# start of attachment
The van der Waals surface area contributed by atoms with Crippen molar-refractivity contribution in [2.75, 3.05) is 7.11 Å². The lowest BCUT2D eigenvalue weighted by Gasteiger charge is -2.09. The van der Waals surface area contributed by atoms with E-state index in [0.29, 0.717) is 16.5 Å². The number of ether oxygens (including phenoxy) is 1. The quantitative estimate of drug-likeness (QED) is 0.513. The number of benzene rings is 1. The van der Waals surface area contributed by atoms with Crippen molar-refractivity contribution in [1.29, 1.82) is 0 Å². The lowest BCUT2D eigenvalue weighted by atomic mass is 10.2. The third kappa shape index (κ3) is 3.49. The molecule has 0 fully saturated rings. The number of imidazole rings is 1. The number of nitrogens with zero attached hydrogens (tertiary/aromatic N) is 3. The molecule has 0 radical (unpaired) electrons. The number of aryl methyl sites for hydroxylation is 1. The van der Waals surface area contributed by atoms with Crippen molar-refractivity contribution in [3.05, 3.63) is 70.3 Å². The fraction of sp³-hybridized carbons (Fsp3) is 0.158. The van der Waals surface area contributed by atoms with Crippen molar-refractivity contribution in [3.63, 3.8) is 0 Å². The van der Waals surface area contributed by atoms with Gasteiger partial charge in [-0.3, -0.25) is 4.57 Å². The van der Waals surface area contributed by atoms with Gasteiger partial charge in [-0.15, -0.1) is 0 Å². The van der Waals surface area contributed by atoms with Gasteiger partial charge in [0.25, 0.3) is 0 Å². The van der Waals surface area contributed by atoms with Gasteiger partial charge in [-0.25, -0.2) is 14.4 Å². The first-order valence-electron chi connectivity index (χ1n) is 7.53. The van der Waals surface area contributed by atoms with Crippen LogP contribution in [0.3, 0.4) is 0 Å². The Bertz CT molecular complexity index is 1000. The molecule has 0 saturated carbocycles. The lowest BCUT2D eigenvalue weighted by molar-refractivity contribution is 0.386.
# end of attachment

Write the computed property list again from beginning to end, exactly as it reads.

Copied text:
The van der Waals surface area contributed by atoms with Crippen molar-refractivity contribution in [2.75, 3.05) is 7.11 Å². The lowest BCUT2D eigenvalue weighted by Gasteiger charge is -2.09. The van der Waals surface area contributed by atoms with E-state index in [0.29, 0.717) is 16.5 Å². The number of ether oxygens (including phenoxy) is 1. The quantitative estimate of drug-likeness (QED) is 0.513. The number of benzene rings is 1. The van der Waals surface area contributed by atoms with Crippen molar-refractivity contribution in [1.29, 1.82) is 0 Å². The lowest BCUT2D eigenvalue weighted by atomic mass is 10.2. The third kappa shape index (κ3) is 3.49. The molecule has 0 fully saturated rings. The number of imidazole rings is 1. The number of nitrogens with zero attached hydrogens (tertiary/aromatic N) is 3. The molecule has 0 radical (unpaired) electrons. The number of aryl methyl sites for hydroxylation is 1. The van der Waals surface area contributed by atoms with Crippen molar-refractivity contribution in [3.05, 3.63) is 70.3 Å². The fraction of sp³-hybridized carbons (Fsp3) is 0.158. The van der Waals surface area contributed by atoms with Crippen molar-refractivity contribution in [3.63, 3.8) is 0 Å². The van der Waals surface area contributed by atoms with Gasteiger partial charge in [-0.3, -0.25) is 4.57 Å². The van der Waals surface area contributed by atoms with Gasteiger partial charge in [-0.15, -0.1) is 0 Å². The van der Waals surface area contributed by atoms with Gasteiger partial charge in [0.25, 0.3) is 0 Å². The van der Waals surface area contributed by atoms with Gasteiger partial charge in [-0.25, -0.2) is 14.4 Å². The first-order valence-electron chi connectivity index (χ1n) is 7.53. The van der Waals surface area contributed by atoms with Crippen LogP contribution in [0.3, 0.4) is 0 Å². The Bertz CT molecular complexity index is 1000. The molecule has 0 saturated carbocycles. The lowest BCUT2D eigenvalue weighted by molar-refractivity contribution is 0.386.